Here’s the thing: Christmas’ good news – God becoming a human so he could pay for our sins on the cross – is bad news for me, at least in the short run. It means I no longer get to be in control of my life, but must turn over control to God.
The colored lights, the candles, the red-and-green decorations, the presents, the wreaths, the cookies, and the creche – especially the creche – spells my death. That’s exactly the opposite of what I expected as a child. Then, I thought it was almost heaven on earth. Now I know it means surrendering my hopes and dreams, my time, my plans -- in short, my very self – to God.
My favorite poem is “Journey of the Magi” by T.S. Elliot. Before becoming a Christian, Eliot wrote poems of despair like “The Hollow Men.” Two years later, Eliot became a follower of Christ, leaving behind his poems of despair and hopelessness for the eternal hope in Christ. That same year, he wrote a poem that portrayed the meaning he found in death. In “The Journey of the Magi” (1927)—a poem I love so much that I have memorized it—one of the wise men writes of the conflicting feelings he has about having found the Christ child:
All this was a long time ago, I remember,
And I would do it again, but set down
This set down
This: were we led all that way for
Birth or Death? There was a Birth, certainly,
We had evidence and no doubt. I have seen birth and death,
But had thought they were different; this Birth was
Hard and bitter agony for us, like Death, our death.
We returned to our places, these Kingdoms,
But no longer at ease here, in the old dispensation,
With an alien people clutching their gods.
I should be glad of another death.
In other words, the joy of the Incarnation has deadly implications for our hopes and dreams. To live, you must first die. The cross comes before the resurrection. You can’t skip the first to get to the second.
For me, it’s “hard and bitter agony” to die to myself. I first did it at age 16, breaking up with my girlfriend because I knew the relationship wasn’t pleasing to God. But it was more than just leaving a relationship. I knew that I was really breaking up with me. Forever. Whatever God -- that totally unreasonable Creator of all that is – wanted me to do would be my lot in life.
What I want? Butterflies and rainbows. And sailboats and chocolate chip cookies and fame and accolades and money and great sex and the absence of all suffering.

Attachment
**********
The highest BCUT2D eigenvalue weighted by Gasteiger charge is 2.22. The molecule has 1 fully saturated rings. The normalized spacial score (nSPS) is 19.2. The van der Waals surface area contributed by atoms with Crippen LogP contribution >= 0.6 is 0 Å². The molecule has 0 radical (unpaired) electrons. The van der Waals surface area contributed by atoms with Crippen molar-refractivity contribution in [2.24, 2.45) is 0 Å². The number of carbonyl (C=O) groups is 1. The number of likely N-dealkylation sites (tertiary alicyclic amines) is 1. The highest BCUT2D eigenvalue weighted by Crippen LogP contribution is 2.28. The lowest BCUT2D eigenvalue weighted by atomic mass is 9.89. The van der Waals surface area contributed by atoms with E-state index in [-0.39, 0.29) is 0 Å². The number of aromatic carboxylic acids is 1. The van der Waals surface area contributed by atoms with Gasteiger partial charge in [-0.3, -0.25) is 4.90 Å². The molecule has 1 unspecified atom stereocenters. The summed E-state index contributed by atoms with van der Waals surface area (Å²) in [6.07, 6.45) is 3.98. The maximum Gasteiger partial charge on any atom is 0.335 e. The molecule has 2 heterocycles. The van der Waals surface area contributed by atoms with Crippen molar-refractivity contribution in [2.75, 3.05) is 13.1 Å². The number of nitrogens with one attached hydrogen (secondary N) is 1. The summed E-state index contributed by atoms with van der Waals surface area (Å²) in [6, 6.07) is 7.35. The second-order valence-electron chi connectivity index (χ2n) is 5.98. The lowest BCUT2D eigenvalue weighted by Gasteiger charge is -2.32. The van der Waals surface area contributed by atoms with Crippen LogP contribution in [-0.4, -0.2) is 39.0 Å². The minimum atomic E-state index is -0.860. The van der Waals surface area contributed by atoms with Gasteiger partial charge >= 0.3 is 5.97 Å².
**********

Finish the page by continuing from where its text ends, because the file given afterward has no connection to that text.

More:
What God wants? Well, he may will those things for us in his time and his way, but much more he wants me to become like him.
Great, just great. That means that I have to think about my responsibility to the poor before I buy a sailboat. And it means eating way fewer cookies than my appetite would allow so I can be a good steward of my health. And using my power and influence to honor God instead of building up the Kingdom of Bill Wichterman. And so many more things.
You see, my natural self would color outside the lines. But the baby in the manger demands not just that I color inside the lines, but that I color at his direction and for his glory.
“For his glory” means that I do everything to please him. Everything. From brushing my teeth to advising corporations to playing with my kids. And serving God means serving others. So I never, ever get to stop being a servant to God and man.
Heavy sigh. This “away in a manger” business turns out to be hard and bitter agony when it comes to my raging self that wants to rule the world, or at least rule my life. Instead, I hand over control to God.
Now for the good news: God is a much, much better ruler of my soul than I am. It turns out that this dying-to-self stuff is actually very good news for me. Just like exercise or a healthy diet or many other disciplines, it produces a healthy – and often a much more satisfying outcome for me. So in the end, the Incarnation is really good news, but getting there isn’t as easy as advertised – at least not for those of us who aren’t so keen on laying down our own lives.
So go ahead and celebrate the joy of Christmas, but keeping in mind all that comes with it.